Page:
Nigerdock’s Shipyard Division is the largest facility of its kind in West Africa with an outstanding history in the marine industry. It is specialised in the fields of ship building, repair, maintenance and refurbishment. It has a 25,000DWT graving dry dock, a 5,000DWT floating dock, quayside facilities and weather proof multipurpose workshops. It has constructed over 30 passenger steel hull ferries, aluminium pilot boats, tugs, barges and has repaired over 600 vessels.

But it also has plans for more complex operations such as rig refurbishment and building larger vessels at its Shipyard Division.

The shipyard management offers a high level of service and a world-class training facility focused on the areas of welding, pipefitting, plating and machining, rigging, safety, quality and first aid. It has the ability to train and test Welders in all processes, in all positions and to any Client’s requirements whilst certifying to Lloyds, ABS and DNV standards.

Nigerdock has an aggressive investment program into new plant, equipment and technologies. It is also committed to the training of its workforce and the constant improvement of its systems and procedures.



Nigerdock’s Offshore Fabrication Division specialises in the construction of topside modules, subsea manifolds, jackets, wellheads, satellites, process platforms, process piping, buoys, piles yokes, and double joints. It also performs offshore installations of pipe spools, supports, platforms and heat shielding including pipe coating and the other complex installations.

The Nigerdock Training School trains the Offshore welders, grinders, fitters, blasters, painters, scaffolders and riggers to the highest level.

Offshore Logistics

Snake Island Logistics is a major new development that serves as a support centre for offshore oil and gas projects. It is situated at Snake Island Integrated Free Zone and some of the services it offers include logistics and materials handling, storage and shipping as well as aviation and marine services. The company is also developing a subsea technology and service park including facilities to host integrated project teams.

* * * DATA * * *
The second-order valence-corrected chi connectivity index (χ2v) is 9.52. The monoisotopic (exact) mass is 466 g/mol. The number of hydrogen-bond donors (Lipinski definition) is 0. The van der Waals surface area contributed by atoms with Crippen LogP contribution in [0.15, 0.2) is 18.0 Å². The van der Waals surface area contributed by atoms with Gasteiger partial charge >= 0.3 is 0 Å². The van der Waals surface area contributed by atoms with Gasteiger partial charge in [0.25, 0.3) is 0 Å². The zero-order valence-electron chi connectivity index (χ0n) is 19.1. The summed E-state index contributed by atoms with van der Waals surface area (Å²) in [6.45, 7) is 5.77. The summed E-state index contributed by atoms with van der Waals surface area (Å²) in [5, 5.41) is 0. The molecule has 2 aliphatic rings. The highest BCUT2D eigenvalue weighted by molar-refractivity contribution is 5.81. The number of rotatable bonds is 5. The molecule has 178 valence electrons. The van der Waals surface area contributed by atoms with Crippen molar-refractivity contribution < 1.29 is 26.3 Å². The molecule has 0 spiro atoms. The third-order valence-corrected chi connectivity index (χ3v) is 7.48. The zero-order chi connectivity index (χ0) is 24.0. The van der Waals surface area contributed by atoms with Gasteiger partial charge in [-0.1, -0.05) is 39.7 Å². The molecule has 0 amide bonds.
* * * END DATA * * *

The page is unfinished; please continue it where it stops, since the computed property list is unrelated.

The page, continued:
Snake Island

Snake Island is 14 kilometres in length and 1.4 kilometres wide and is located opposite Tin Can Island Port, Apapa and has immediate access to the open sea.

Snake Island Integrated Free Zone (SIIFZ) occupies 250 hectares of land covering approximately 4 kilometres of Snake Island shore line which is owned by Nigerdock. It was established in 2005 when approval was given for 250 hectares of land to be developed.

Chairman Mr Anwar Jarmakani says that in the last three years, Snake Island has attracted direct investment to the tune of over $230m.

“The aim is to bring together in one location, facilities and companies that can help achieve the vision of increasing Nigerian content in the oil and gas sector. A further goal of the zone is to serve as a major hub for improving capacity and capabilities within the country to world class standards. The ultimate vision which is what is captured in our DISC concept is to establish global competitiveness and ensure that Nigeria becomes a major source of supply across West Africa,” he explained.